Things EntanglingA Collaboration between MOT and KADIST
The Museum of Contemporary Art Tokyo and KADIST present the exhibition Things Entangling, the culmination of a major, long-term curatorial collaboration.
Trees, fossils, books, artifacts—these are some of our companions as we live in and make sense of a world in which realities and histories collide and reverberate continuously. This exhibition features artworks by twelve artists/groups that trace and animate the trajectories, nexuses, and mutations of things that resonate with a specific time and place. These things might be material objects or living subjects, but they are always also mediators of meaning, ideology, and memory. When these artists’ practices invoke anthropology, archaeology, or historiography to seek rootedness, they aim less to excavate or clarify the past than to open up a new politics of interpretation for building the present. Haunted by different time spans and territories, positions and subjectivities, the artists reveal unexpected intersections, elusive networks, and fleeting affinities between things. Through their work they aspire to open up the closed circles, exclusive territories, and static systems that are around and also within us.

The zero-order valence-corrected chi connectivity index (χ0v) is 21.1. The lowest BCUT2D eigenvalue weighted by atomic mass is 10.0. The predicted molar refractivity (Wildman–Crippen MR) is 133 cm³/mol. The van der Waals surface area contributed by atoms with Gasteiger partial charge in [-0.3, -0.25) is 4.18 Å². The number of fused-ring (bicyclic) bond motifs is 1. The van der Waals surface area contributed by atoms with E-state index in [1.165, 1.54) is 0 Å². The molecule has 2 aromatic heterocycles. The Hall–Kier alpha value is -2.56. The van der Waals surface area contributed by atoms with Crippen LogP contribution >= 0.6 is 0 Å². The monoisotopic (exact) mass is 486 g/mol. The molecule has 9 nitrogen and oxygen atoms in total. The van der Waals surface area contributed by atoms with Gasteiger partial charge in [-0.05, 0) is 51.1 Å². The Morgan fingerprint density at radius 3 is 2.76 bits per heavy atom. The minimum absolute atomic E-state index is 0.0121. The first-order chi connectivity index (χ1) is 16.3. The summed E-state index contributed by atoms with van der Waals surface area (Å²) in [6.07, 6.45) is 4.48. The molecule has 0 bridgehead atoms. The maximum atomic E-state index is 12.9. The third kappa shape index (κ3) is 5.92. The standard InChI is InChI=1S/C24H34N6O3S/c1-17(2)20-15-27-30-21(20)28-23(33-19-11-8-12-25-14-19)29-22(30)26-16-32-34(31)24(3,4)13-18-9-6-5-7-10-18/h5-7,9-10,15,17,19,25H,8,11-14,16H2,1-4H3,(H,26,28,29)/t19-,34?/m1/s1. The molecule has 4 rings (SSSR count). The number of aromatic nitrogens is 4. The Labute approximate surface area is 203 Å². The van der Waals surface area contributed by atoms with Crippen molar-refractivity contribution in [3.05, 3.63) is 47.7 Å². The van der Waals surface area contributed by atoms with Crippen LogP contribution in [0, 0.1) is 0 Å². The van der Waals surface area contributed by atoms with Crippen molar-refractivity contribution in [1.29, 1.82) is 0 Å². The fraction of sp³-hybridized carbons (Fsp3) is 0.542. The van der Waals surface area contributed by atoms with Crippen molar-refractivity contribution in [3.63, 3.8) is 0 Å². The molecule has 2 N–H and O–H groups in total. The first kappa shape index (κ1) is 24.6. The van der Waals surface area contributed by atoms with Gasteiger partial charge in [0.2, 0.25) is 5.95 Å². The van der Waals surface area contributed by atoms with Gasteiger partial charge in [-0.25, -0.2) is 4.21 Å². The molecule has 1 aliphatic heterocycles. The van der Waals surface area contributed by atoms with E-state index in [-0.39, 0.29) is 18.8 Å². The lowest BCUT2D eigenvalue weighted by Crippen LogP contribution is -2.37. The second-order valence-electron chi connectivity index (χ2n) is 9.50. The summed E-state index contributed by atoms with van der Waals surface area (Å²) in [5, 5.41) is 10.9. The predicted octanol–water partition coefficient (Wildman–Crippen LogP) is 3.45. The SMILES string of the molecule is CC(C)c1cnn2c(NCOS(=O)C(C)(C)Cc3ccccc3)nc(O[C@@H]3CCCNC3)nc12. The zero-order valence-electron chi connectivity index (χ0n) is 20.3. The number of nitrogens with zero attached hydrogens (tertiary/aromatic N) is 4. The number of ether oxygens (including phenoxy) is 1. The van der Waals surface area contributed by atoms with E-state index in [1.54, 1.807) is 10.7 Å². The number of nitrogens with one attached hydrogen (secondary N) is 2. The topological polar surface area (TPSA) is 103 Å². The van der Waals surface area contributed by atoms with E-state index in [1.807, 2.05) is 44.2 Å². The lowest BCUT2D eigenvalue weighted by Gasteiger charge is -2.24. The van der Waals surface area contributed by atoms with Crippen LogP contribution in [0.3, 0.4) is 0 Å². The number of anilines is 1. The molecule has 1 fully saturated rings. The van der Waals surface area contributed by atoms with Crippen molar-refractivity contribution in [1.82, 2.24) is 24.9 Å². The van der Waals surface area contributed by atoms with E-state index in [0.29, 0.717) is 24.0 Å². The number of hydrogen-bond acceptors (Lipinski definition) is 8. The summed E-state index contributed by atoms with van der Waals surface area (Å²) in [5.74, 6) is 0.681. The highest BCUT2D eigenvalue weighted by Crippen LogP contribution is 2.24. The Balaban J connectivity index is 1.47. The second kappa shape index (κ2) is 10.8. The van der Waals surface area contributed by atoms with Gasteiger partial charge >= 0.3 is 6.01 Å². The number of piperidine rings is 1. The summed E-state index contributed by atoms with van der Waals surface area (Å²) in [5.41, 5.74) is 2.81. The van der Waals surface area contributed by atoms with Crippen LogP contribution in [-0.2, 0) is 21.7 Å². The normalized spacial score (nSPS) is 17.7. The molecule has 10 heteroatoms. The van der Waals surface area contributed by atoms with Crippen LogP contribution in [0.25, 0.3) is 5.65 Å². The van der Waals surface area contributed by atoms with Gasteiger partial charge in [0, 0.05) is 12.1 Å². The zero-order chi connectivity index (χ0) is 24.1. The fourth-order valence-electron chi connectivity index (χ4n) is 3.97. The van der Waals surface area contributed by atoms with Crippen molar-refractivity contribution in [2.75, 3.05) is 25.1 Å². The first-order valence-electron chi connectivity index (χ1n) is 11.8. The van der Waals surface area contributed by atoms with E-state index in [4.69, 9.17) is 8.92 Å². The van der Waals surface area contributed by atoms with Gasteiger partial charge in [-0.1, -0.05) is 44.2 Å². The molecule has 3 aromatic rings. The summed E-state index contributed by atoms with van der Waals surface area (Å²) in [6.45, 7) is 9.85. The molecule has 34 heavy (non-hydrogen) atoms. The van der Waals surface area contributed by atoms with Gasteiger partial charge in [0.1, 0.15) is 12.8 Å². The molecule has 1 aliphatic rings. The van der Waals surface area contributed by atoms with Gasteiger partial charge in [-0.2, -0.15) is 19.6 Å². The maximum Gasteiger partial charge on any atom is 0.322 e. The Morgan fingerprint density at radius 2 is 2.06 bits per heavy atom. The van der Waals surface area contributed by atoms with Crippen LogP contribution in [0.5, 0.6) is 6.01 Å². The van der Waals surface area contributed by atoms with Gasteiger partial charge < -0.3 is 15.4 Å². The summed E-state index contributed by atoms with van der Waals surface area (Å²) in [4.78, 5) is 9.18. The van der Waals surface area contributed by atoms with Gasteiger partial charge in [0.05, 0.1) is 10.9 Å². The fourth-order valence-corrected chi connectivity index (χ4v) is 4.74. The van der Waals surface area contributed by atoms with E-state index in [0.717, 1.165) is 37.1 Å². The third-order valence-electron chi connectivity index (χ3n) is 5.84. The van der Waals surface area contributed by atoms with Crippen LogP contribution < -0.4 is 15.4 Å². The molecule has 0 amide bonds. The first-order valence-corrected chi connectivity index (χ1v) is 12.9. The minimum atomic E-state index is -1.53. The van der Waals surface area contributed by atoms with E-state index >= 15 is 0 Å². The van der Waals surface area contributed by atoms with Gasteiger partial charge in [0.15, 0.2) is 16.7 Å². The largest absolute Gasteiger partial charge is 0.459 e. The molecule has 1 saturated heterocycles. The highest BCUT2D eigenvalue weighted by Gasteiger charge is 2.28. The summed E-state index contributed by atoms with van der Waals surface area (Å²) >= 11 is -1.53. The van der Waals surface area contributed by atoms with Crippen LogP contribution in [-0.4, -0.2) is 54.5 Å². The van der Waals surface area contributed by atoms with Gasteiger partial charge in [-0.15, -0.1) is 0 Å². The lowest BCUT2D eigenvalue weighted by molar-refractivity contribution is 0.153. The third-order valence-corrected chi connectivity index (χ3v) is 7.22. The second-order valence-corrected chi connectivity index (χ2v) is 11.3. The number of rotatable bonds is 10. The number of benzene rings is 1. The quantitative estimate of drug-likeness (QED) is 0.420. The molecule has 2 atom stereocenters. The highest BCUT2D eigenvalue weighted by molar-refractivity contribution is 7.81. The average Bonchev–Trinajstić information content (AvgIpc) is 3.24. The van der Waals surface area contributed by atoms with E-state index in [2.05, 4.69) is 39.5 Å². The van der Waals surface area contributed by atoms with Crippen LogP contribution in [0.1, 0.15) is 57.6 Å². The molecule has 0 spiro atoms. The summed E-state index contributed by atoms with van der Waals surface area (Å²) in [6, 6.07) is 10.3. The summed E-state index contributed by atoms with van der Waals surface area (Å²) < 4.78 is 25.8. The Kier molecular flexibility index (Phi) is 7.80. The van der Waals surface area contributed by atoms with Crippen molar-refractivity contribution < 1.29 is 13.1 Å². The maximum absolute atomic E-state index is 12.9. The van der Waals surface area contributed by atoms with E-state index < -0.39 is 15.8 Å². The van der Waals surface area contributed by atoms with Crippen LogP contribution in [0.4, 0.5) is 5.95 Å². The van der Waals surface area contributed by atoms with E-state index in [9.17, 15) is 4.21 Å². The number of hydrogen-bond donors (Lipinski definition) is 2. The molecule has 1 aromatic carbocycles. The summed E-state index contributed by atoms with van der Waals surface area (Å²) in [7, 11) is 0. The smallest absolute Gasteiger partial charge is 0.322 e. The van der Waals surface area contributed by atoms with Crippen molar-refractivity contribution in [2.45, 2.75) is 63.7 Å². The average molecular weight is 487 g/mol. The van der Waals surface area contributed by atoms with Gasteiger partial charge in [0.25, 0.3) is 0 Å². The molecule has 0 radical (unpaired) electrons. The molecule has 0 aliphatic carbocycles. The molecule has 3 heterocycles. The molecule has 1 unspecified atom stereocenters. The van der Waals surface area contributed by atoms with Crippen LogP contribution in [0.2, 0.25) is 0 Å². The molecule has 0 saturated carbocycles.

Pio Abad, Liu Chuang, Hikaru Fujii, Dale Harding, Yukihisa Isobe, Asako Iwama, Kapwani Kiwanga, Jumana Manna, mixrice, Tom Nicholson, The Propeller Group and Superflex, Alexandra Pirici
KADIST believes contemporary artists make an important contribution to a progressive society by addressing through their work the key issues of our time. As a non-profit organization dedicated to exhibiting the work of artists represented in its collection, KADIST encourages this engagement and affirms contemporary art’s relevance within social discourse. Its programs develop collaborations with artists, curators and many art organizations around the world, facilitating new connections across cultures. Local programs in KADIST’s hubs of Paris and San Francisco include exhibitions, public events, residencies and educational initiatives. Complemented by an active online network, they aim at creating vibrant conversations about contemporary art and ideas.
About the collaboration between MOT and KADIST